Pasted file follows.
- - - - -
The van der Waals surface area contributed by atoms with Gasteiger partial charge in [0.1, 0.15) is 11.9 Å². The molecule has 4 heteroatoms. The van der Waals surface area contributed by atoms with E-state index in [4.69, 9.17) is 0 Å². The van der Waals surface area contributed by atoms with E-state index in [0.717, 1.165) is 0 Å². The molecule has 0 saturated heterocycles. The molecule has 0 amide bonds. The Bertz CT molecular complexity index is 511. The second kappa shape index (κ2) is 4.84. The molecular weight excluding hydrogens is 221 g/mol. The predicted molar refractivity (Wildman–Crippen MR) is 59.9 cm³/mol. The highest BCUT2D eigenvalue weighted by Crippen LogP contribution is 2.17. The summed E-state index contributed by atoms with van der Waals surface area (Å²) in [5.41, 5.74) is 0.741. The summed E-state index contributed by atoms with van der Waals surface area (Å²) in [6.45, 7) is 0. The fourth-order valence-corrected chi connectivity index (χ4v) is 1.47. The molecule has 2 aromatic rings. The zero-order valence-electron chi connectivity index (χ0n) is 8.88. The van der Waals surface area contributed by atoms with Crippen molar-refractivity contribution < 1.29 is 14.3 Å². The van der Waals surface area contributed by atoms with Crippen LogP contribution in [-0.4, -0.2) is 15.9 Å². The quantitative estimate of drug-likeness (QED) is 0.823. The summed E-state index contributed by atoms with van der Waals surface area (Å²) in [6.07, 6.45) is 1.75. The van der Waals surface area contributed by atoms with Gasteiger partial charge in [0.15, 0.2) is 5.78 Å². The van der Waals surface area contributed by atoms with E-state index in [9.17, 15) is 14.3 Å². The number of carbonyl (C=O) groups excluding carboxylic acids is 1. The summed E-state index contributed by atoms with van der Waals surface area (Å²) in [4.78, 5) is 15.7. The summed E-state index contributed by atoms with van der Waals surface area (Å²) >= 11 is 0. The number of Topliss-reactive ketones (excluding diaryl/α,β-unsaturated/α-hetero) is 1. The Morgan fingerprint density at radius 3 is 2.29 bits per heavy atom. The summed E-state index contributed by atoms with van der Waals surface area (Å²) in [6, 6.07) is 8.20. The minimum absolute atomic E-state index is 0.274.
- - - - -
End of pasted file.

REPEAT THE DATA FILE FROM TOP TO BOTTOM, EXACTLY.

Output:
The van der Waals surface area contributed by atoms with Gasteiger partial charge in [0.1, 0.15) is 11.9 Å². The molecule has 4 heteroatoms. The van der Waals surface area contributed by atoms with E-state index in [4.69, 9.17) is 0 Å². The van der Waals surface area contributed by atoms with E-state index in [0.717, 1.165) is 0 Å². The molecule has 0 saturated heterocycles. The molecule has 0 amide bonds. The Bertz CT molecular complexity index is 511. The second kappa shape index (κ2) is 4.84. The molecular weight excluding hydrogens is 221 g/mol. The predicted molar refractivity (Wildman–Crippen MR) is 59.9 cm³/mol. The highest BCUT2D eigenvalue weighted by Crippen LogP contribution is 2.17. The summed E-state index contributed by atoms with van der Waals surface area (Å²) in [5.41, 5.74) is 0.741. The summed E-state index contributed by atoms with van der Waals surface area (Å²) in [6.45, 7) is 0. The fourth-order valence-corrected chi connectivity index (χ4v) is 1.47. The molecule has 2 aromatic rings. The zero-order valence-electron chi connectivity index (χ0n) is 8.88. The van der Waals surface area contributed by atoms with Crippen molar-refractivity contribution < 1.29 is 14.3 Å². The van der Waals surface area contributed by atoms with Crippen LogP contribution in [-0.4, -0.2) is 15.9 Å². The quantitative estimate of drug-likeness (QED) is 0.823. The summed E-state index contributed by atoms with van der Waals surface area (Å²) in [6.07, 6.45) is 1.75. The van der Waals surface area contributed by atoms with Gasteiger partial charge in [0.15, 0.2) is 5.78 Å². The van der Waals surface area contributed by atoms with E-state index in [9.17, 15) is 14.3 Å². The number of carbonyl (C=O) groups excluding carboxylic acids is 1. The summed E-state index contributed by atoms with van der Waals surface area (Å²) in [4.78, 5) is 15.7. The summed E-state index contributed by atoms with van der Waals surface area (Å²) >= 11 is 0. The number of Topliss-reactive ketones (excluding diaryl/α,β-unsaturated/α-hetero) is 1. The Morgan fingerprint density at radius 3 is 2.29 bits per heavy atom. The summed E-state index contributed by atoms with van der Waals surface area (Å²) in [6, 6.07) is 8.20. The minimum absolute atomic E-state index is 0.274.